In our last post, we tackled the challenge of trying to define quality. Now, let’s give this some context by looking at the history of quality to see how its evolution has shaped our current approaches.

The quality movement can be traced all the way back to medieval Europe. In the late 13th century, craftsmen organized themselves into guilds responsible for developing strict rules for product and service quality.

These rules were enforced by inspection committees who marked flawless goods with a special symbol. Craftsmen would often also place a second mark on their products to represent their reputation. These marks served as proof of quality and were commonplace until the industrial revolution in the early 19th century.

As the factory system came into being, craftsmen’s trades began to divide into specialized tasks, forcing craftsmen to become factory workers and shop owners to become production supervisors. In this environment, quality was ensured through laborer skill and was guaranteed by audits and inspections.

Toward the end of the 19th century, the United States moved away from European tradition and adopted a new approach to quality developed by Frederick W. Taylor.

Taylor’s goal was to boost productivity without increasing the number of skilled craftsmen. This was achieved by assigning factory planning to specialized engineers and using craftsmen and supervisors as inspectors and managers. Although this approach led to increased productivity, it had a negative impact on quality. To solve the problem, inspection departments were created to stop defective products from reaching the market.

The next evolution in quality came at the beginning of the 20th century, which saw the inclusion of processes on quality practices.

In the 1920’s, a statistician for Bell Laboratories named Walter Shewhart began to focus on controlling processes. This approach made quality relevant not only for the finished product, but also the processes that created it. Shewhart’s approach involved statistics and he went on to lay the foundation for control chats—a modern day quality tool.

After entering World War II in 1941, the United States geared the civilian economy toward military production. At the time, military contracts were typically awarded to the manufacturer who put forward the lowest bid. In this scenario, products were inspected on delivery to ensure they conformed to the requirements.

Initially, virtually every unit was inspected by the U.S. armed forces to ensure that it was safe for operation. This required a large number of resources and caused problems in recruiting and retaining competent inspection personnel.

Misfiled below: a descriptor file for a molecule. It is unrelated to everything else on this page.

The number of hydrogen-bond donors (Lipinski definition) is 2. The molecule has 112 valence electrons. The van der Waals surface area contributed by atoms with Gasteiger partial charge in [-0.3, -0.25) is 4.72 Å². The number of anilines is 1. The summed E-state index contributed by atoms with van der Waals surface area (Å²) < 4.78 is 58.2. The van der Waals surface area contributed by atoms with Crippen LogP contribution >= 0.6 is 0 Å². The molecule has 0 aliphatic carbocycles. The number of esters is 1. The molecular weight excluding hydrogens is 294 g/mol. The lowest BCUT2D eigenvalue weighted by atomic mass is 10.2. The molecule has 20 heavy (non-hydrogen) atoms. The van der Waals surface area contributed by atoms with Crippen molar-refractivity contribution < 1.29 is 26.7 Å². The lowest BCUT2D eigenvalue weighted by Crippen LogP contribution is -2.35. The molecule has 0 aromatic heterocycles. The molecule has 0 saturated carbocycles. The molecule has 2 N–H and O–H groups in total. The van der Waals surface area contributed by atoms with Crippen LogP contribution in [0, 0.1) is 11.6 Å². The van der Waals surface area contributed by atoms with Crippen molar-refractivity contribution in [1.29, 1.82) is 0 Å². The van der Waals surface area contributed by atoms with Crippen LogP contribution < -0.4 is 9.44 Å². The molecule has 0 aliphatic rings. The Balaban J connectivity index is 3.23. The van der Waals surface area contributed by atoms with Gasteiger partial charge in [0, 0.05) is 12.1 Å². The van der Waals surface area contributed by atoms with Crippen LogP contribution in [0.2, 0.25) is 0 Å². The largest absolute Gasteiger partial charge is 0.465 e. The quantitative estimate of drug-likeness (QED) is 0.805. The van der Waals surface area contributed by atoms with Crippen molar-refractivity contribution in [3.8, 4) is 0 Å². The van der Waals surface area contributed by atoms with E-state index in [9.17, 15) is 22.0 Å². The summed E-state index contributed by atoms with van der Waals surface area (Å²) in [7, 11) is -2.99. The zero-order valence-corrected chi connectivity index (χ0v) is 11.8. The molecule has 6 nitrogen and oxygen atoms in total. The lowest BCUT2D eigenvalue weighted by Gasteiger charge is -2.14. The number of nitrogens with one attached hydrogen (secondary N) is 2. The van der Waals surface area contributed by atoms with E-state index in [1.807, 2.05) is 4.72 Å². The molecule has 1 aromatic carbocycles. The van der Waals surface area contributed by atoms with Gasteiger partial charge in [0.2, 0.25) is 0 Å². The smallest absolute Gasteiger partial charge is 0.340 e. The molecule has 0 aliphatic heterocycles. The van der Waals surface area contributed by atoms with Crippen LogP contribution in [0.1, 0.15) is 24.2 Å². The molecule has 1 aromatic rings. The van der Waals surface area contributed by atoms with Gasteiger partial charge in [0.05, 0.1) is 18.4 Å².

To solve these problems without compromising product safety, the military began to use sampling techniques for inspection aided by the publication of military specification standards and training on Shewhart’s statistical quality control (SQC) techniques.

Although published standards and training led to quality improvements in some organizations, most companies had little motivation to fully integrate the techniques. When the war ended and the government contacts concluded, most SQC programs were also terminated.

World War II left Japanese manufacturing decimated and the country had a reputation for churning out shoddy goods.

Post-war Japan underwent a quality revolution. Major Japanese manufacturers moved from producing military goods to civilian goods for trade. To begin with, Japan held a reputation for sub-standard exports. To improve their reputation, the Japanese welcomed input from foreign experts, including W. Edwards Deming and Joseph M. Juran.

Japan’s strategy to focus on improving all organizational processes through the people who used them represented a new approach to quality. As a result, Japan was able to produce high-quality exports at lower prices and began to increase their share of worldwide markets.

The U.S. response to these market gains was total quality management (TQM), which emphasized not only statistics, but also approaches that embraced the entire organization.

Over time, the quality movement has matured beyond TQM to become more focused and lateral. Quality improvement methods are now a key part of most quality systems.

Quality has also moved beyond the manufacturing industry into sectors including service, health care, education, and government.

For a more detailed look at the history of quality, why not take our Quality 101 course? Click here to learn more.